Vanderbilt University School of Medicine
Metabolic Syndrome Course
July 16-26, 2012

Welcome to the website for the Metabolic Syndrome Course.

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Welcome to a two-week short course entitled “An organ systems approach to experimental targeting of the Metabolic Syndrome.” The metabolic syndrome is a cluster of metabolic risk factors that when they occur together increase the risk of heart disease, stroke and diabetes. These risk factors include insulin resistance, central obesity, dyslipidemia and hypertension. The Metabolic Syndrome is an epidemic and its prevalence is still on the rise. Clearly there is a need to understand the pathogenesis of the Metabolic Syndrome and learn ways to treat it.

The objective of the course will be to give students the tools needed to assess whether an experimental intervention (pharmacologic, genetic, dietary, or environmental) alters macronutrient metabolism, energy balance, cardiovascular homeostasis or animal behavior. Moreover students will learn how to measure whole body and tissue specific kinetics, the principals of which can be applied to the kinetics of drugs, substrates and hormones. To accomplish this, we will use a combination of lectures, hands on laboratories, demonstrations and data problem sessions. Three guiding principles thread through the course components. 1) organ systems do not function in isolation; 2) primary mechanisms can best be identified by disrupting compensatory feedback loops using tools such as a “glucose clamp”; 3) proper animal care is critical to good outcomes. With regard to the last, the privilege of animal research is accompanied by the responsibility of treating animals humanely. Students will learn that the quality of data obtained in animal models is directly related to the health and well-being of the animals. All procedures involving animals will follow USDA and AAALAC guidelines.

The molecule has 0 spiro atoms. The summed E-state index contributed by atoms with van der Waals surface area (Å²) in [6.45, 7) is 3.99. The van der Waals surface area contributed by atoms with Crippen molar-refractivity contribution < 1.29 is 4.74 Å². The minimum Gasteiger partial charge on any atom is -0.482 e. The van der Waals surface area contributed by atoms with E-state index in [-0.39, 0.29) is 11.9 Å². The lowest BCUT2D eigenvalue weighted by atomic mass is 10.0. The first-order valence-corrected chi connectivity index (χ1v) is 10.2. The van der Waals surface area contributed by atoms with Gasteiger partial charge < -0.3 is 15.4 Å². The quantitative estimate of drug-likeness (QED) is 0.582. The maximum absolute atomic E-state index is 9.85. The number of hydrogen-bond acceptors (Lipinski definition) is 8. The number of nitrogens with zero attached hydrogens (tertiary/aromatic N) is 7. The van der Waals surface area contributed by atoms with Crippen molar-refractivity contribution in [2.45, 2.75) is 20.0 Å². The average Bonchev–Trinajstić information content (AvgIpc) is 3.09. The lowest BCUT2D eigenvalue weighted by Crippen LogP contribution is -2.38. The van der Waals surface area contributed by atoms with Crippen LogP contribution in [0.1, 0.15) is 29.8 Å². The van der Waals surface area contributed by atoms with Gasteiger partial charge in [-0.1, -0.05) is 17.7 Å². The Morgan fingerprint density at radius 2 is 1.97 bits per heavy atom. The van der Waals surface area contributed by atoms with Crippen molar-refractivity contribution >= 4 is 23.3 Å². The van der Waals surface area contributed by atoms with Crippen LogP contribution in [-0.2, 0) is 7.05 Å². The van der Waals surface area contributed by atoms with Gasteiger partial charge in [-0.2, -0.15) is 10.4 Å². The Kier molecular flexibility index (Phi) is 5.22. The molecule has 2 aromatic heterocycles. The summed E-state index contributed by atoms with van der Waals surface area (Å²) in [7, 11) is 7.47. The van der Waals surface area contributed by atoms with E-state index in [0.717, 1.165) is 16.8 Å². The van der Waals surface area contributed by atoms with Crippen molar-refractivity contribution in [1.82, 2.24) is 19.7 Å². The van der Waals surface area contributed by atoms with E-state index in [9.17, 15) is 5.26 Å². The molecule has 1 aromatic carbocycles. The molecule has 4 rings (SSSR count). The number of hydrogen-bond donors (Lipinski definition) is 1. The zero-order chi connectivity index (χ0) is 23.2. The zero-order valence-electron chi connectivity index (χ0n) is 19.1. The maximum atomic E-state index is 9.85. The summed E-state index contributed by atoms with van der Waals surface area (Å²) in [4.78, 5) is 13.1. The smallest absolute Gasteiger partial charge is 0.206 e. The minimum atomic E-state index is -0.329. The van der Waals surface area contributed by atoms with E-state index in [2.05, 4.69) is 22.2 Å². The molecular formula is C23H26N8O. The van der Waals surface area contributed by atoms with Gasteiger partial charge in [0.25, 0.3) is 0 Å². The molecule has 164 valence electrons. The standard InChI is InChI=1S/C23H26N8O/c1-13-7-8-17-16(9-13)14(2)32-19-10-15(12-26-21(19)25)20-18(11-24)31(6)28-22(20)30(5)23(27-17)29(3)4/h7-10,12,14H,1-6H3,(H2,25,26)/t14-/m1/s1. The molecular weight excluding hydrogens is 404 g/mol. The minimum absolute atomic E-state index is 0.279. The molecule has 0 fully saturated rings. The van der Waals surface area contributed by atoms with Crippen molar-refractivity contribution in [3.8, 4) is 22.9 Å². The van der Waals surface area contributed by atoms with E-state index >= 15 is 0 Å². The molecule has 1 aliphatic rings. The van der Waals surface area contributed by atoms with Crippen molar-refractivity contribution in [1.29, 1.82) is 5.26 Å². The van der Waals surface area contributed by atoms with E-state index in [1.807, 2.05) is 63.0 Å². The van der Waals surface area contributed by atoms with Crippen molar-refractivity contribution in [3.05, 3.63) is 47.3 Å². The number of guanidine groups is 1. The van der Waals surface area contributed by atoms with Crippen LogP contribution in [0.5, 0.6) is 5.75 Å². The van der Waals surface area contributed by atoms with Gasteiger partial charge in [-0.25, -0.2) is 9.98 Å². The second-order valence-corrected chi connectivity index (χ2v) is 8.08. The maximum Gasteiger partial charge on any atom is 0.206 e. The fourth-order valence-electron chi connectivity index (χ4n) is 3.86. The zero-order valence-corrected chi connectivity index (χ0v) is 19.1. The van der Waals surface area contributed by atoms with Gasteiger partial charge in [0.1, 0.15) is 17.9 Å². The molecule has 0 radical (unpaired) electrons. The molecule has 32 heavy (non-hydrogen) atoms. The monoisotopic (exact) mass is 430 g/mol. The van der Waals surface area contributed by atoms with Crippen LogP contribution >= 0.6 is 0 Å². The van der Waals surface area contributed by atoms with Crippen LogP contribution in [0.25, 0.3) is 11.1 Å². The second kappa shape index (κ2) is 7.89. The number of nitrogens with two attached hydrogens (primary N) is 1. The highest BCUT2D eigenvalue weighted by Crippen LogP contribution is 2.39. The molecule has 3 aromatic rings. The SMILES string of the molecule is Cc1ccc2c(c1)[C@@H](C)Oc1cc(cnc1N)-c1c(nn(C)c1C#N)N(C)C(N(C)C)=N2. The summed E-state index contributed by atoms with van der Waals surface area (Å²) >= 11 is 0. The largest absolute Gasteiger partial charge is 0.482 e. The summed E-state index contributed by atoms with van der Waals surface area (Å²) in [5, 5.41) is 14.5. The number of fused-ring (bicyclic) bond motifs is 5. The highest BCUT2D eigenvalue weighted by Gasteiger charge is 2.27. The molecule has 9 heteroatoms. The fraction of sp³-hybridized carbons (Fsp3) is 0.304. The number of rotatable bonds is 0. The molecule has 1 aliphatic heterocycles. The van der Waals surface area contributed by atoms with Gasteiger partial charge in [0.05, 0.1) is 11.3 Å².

For questions, contact Owen McGuinness (owen.mcguinness@vanderbilt.edu) and/or
Fran Tripp (fran.tripp@vanderbilt.edu).

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Last update: 01/16/2012